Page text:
movie review
A scene from "The Holdovers"

“The Holdovers” might just as well be called “The Leftovers.”

A little “The Paper Chase” here.  A bit of “Scent of a Woman” there. Even, thanks to Paul Giamatti’s glorious hangdog performance, a taste of director Alexander Payne’s own brilliant “Sideways.”

Movie poster of “The Holdovers”

Styled as a kind of instant-nostalgia Christmas story, the film is set at an elite boys’ prep school, Barton Academy, over the holiday break in 1970. Every year, a handful of these poor little rich kids have nowhere to go, and a faculty member is forced to babysit them. 

This year, the short straw goes to Paul Hunham (Giamatti), a misanthropic ancient history professor more interested in the Peloponnesian War than the one in Vietnam. Of course, Barton boys are too privileged to be sent over there. They go to Cornell and Yale.

Well, not all Barton boys. In a nice touch, the school is “integrated.” In 1970 terms, that means the occasional Black student. One recent graduate, the son of Mary (Da’Vine Joy Randolph), the school’s head cook, not only served, but was killed. After a fitful first half hour, during which we are meant to learn that Barton is made up of teens who are both spoiled and neglected, the campus residents are whittled down to three: Paul, Mary and a smart (but too-smart-mouthed) kid named Angus (Dominic Sessa) who has been disinvited from spending the holidays in St. Kitts with his mom and new stepfather.

A steady but grief-stricken presence, Mary initially remains mostly on the sidelines while Paul and Angus engage in the expected skirmishes. In the picture’s most effective scenes, she and Paul bond over whiskey and “The Newlywed Game” (ah, the ‘60s). There’s a Charlie Brown Christmas tree, an uncomfortable holiday party given by an eager-to-please colleague (Carrie Preston), and a trip to the hospital after Angus dislocates his shoulder.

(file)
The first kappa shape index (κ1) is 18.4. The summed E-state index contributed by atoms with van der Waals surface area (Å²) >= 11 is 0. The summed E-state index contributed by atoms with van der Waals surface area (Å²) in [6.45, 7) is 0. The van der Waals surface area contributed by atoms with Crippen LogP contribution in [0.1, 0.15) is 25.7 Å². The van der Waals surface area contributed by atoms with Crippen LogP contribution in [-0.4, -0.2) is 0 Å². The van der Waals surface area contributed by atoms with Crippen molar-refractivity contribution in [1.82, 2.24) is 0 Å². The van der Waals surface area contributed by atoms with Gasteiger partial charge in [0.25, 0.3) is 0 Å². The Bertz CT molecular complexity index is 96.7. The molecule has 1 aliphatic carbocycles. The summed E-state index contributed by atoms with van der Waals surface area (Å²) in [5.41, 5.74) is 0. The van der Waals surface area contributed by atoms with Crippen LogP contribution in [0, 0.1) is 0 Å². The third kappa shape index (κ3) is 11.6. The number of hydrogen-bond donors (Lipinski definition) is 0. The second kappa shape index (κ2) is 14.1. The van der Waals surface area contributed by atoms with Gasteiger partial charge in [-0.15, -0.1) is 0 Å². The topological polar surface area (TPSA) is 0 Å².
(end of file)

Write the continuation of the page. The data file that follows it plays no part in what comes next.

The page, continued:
Three strong actors star in the movie: “The Holdovers”

Eventually, the trio takes a road trip to Boston. While Mary visits family, Paul and Angus bicker then bond, dealing with everything from Daddy issues to life failures. It all ends…well… as many of us…well…older movie-goers expect (say, old enough to have seen “Little Big Man” in 1970) 

Though slack-paced, familiar and overlong, “The Holdovers” isn’t difficult to sit through. That’s mostly thanks to the cast. Giamatti is simply a wonderful actor. He could, in his lane, go head-to-head with Daniel Day-Lewis. Randolph has an appealing warmth and seemingly effortless credibility. Newcomer Sessa, lankily handsome, holds his own with these pros. The likable brat is hardly a new concept, but he infuses it with freshness and creativity.

If only “The Holdovers” had some of its actors’ bonafides. But overall, it feels painfully phony. Call me an aging hippie, but it does bother one when a student says he’s got tickets to a Kiss concert. See, it’s 1970 and Kiss didn’t exist until 1973.

Details, details…


“Inside the Warren Commission,” produced by local cinema hero Bill Vanderkloot, airs on WABE tomorrow on Tuesday, Nov. 22 at 11 pm. The documentary examines the numerous issues that intersected during the investigation of “the crime of the century.” Must seeing, especially if you’re a fan of the grassy knoll.

Eleanor Ringel, Movie Critic, was the film critic for the Atlanta Journal-Constitution for almost 30 years. She was nominated multiple times for a Pulitzer Prize. She won the Best of Cox Critic, IMAGE...

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